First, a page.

The Women’s International League for Peace and Freedom (WILPF), an international anti-war group organized in the aftermath of World War I, had a strong presence in the Philadelphia region due to the area’s Quaker and pacifist heritage. The Pennsylvania state branch of the league formed in January 1920 with 250 members. Throughout the 1920s, the branch grew to about five thousand members—nearly half the total number of league members in the United States. New Jersey women also organized a state branch in the 1920s. While membership peaked in 1938 with 14,084 members nationally, the organization continued to be an advocate for peace issues into the twenty-first century.
WILPF formed at the 1919 International Congress of Women held in Zurich, Switzerland. Women organized the congress so that women from both Allied and Central Power nations could call for diplomacy based on interdependence rather than global competition. After the women were barred from formal peace negotiations, they voted to transform the congress into a permanent organization dedicated to expanding the role of women in the peace movement.
State branches, made up of representatives from local branches, operated autonomously from the national WILPF. As long as their actions aligned with the organization’s object to promote international peace through cooperation, as well as interracial and interclass peace, branches could plan activities independently. In the early years the Pennsylvania branch saw itself as an important influence on the national organization. This influence was reflected in the decision to move the national headquarters to Philadelphia in 1946 when Mildred Scott Olmsted (1890-1990), former executive secretary of the Pennsylvania branch, became national administrative secretary. The national headquarters remained in Philadelphia until 2008. Several Greater Philadelphia area women also served as national president, including Lucy Biddle Lewis (1861-1941), Naomi Marcus (1927-2012), and Marii Hasegawa (1918-2012).
Disarmament and Civil Rights
Two important parts of the WILPF’s national platform, which both the Pennsylvania and New Jersey branches worked on, involved disarmament and civil rights. The league advocated for disarmament from its inception through its support for measures calling for significant cuts in naval warship construction at the 1921 Washington Naval Conference. After World War II, the league’s disarmament work focused on nuclear arms. The New Jersey branch sponsored conferences about nuclear disarmament and petitioned against nuclear tests throughout the 1950s. Both branches collaboratively distributed 15,000 anti-nuclear leaflets in 1959 and 1960. Nuclear disarmament remained a priority in both states through the 1980s.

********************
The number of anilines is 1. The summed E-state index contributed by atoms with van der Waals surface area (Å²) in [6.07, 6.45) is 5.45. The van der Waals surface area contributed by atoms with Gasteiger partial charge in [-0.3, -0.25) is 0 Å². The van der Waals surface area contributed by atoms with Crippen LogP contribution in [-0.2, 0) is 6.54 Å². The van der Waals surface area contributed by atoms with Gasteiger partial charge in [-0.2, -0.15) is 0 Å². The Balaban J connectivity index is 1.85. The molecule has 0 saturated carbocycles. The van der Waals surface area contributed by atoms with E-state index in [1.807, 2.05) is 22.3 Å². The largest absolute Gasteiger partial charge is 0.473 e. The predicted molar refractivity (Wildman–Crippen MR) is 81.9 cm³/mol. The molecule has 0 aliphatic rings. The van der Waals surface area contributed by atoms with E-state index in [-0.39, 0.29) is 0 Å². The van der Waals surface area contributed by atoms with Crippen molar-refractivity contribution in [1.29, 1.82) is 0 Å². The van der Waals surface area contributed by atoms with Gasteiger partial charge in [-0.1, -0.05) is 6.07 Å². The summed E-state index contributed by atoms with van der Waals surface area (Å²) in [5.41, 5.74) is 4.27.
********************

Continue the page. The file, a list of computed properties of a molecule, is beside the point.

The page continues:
While much of WILPF’s work was internationally focused, the organization also paid attention to issues of domestic civil rights. Throughout the twentieth century, the organization struggled to attract Black women members. However, WILPF organized around issues affecting Black Americans and attempted to attract more Black women into the league in the 1920s. In 1928, the Pennsylvania branch reported sharing its peace program with Black churches and newspapers. Around this time, WILPF campaigned for Congress to pass an anti-lynching bill. During World War II, WILPF continued to organize around anti-Black racism. When Philadelphia Transit Company workers went on strike to protest the promotion of eight Black workers, the Pennsylvania WILPF called on the White House to end the strike. The branch also protested against the government’s treatment of Japanese Americans during the war and cosponsored the Friendship House, a hostel in Philadelphia that housed Japanese Americans released from internment camps.
As the civil rights movement grew in the post-war era, WILPF branches in New Jersey and Pennsylvania organized actions in solidarity with civil rights workers in the South. Both branches held demonstrations for slain organizers, hosted speakers from the South, and distributed books on Black history.
Pro-war sentiment during World War II and the anti-communist hysteria during the Cold War contributed to WILPF’s decline in membership in the second half of the twentieth century. By 1947, the U.S. WILPF had only five thousand members and was suffering financially. Similar issues plagued the state branches. The Pennsylvania state branch disbanded in 1966. In 1973, the New Jersey state branch disbanded, citing increasing expenses. Local branches continued to operate in both states into the twenty-first century and organized around events like the Iraq War and the 2009 G-20 Summit in Pittsburgh.
Despite its diminished size in the second half of the twentieth century, WILPF was one of the largest and most influential women’s peace groups. The large number of members in the Greater Philadelphia region made the area important to the direction of the national WILPF and the women’s peace movement generally.
Olivia Errico received her M.A. in Public History from Rutgers University-Camden, where she researched left-liberation coalitions in the Pennsylvania branch of WILPF. (Information current at date of publication.)
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